What's the deal with birth plans?

plan NOUN 

noun: plan · plural noun: plans 

  • a detailed proposal for doing or achieving something: 


Birth plans have been getting a bad rap. Why?  There are some doctors who say a woman who shows up to labor and delivery with a birth plan will definitely end up with a c section.  There are women who are met with opposition by nurses and doctors at the mere mention of a birth plan.  They may even be met with a flippant attitude from their own family and friends.  Why are birth plans creating so much strife?

We make many plans in life and it is usually with the understanding that things don't always go 100% according to plan.  We still make plans to give us an idea of where we are going and how we want to get there. Doctors themselves mapped out a plan on how to become a doctor.  The plan may have taken some twists and turns but I doubt they set out to become a doctor without some sort of plan in place. Nearly everything we do in life starts out as a plan. 

What is so wrong with making a birth plan? In my opinion, nothing.  A birth plan isa list of things the couple would either like to avoid during labor or things they would like to have happen at the birth.  Most expectant parents make a birth plan with the understanding that things can change and they will revisit their options if something changes.  They have researched the process of labor and have put down their wishes.  This gives them comfort and eases some anxiety of the unknown. We should encourage this preparation, not brush it off!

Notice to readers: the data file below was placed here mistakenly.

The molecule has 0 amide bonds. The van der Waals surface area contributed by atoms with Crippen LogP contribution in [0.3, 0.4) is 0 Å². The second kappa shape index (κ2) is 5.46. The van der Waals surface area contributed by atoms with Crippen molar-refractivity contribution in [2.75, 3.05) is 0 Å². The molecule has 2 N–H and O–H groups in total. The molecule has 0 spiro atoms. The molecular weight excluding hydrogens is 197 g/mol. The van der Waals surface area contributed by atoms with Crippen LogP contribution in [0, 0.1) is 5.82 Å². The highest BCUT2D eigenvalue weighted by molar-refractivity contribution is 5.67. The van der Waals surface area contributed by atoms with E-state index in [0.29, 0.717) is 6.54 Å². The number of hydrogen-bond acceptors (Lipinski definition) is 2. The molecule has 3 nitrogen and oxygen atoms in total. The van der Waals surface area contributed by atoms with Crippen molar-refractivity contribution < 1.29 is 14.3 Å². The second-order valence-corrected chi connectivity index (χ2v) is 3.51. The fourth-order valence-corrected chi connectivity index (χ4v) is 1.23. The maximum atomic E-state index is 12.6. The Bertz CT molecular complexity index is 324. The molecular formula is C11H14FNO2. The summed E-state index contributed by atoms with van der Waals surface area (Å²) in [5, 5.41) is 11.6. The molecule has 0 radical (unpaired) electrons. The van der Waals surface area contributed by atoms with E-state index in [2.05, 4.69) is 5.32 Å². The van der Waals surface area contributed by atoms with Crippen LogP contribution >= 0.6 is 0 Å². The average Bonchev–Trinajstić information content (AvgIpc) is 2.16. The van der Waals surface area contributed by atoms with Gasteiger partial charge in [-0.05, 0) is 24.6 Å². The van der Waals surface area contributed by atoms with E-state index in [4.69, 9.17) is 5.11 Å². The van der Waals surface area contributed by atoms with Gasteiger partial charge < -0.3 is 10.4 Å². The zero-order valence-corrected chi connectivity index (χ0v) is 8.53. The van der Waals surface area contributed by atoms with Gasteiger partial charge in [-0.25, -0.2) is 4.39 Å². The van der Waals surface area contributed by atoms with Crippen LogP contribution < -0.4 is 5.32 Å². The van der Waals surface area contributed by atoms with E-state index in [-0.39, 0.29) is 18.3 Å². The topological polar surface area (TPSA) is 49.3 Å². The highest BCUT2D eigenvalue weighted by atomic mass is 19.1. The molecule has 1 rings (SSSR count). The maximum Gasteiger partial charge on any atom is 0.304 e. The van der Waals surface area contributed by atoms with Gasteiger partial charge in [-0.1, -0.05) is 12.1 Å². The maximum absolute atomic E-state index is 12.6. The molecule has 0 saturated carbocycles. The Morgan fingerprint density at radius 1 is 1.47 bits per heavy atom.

I offer assistance with the writing of a birth plan as part of my labor doula services.  During this process, I encourage couples to think of the "what ifs" and have a back up plan in mind in the event things don't go according to plan.  Instead of meeting birth plans with negativity we should respect that the parents have thought enough to prepare for childbirth.  In our culture, it has become expected for women to show up for childbirth and do what they are told.  A lot of people are not satisfied with this status quo and want to have a say in the birth of their child and be respected and included in the process.  If you are being met with opposition for talking about  a birth plan, take a good look on why that person is so vehemently against it.  If it is a provider, it may be that they are not fully supportive of you having a choice in your birth.  If it is friends and family, they may not understand there are options other than just "going with the flow". 

I don't encourage my clients to hide their birth plans or to call them something else, a birth plan is just that, a plan. We all know things don't always go according to plan but it doesn't stop us from making plans.  Birth isn't any different. Make a plan and then make a plan for that plan.  Then find people who support you and you trust to help you navigate the options in the event things don't go according to plan.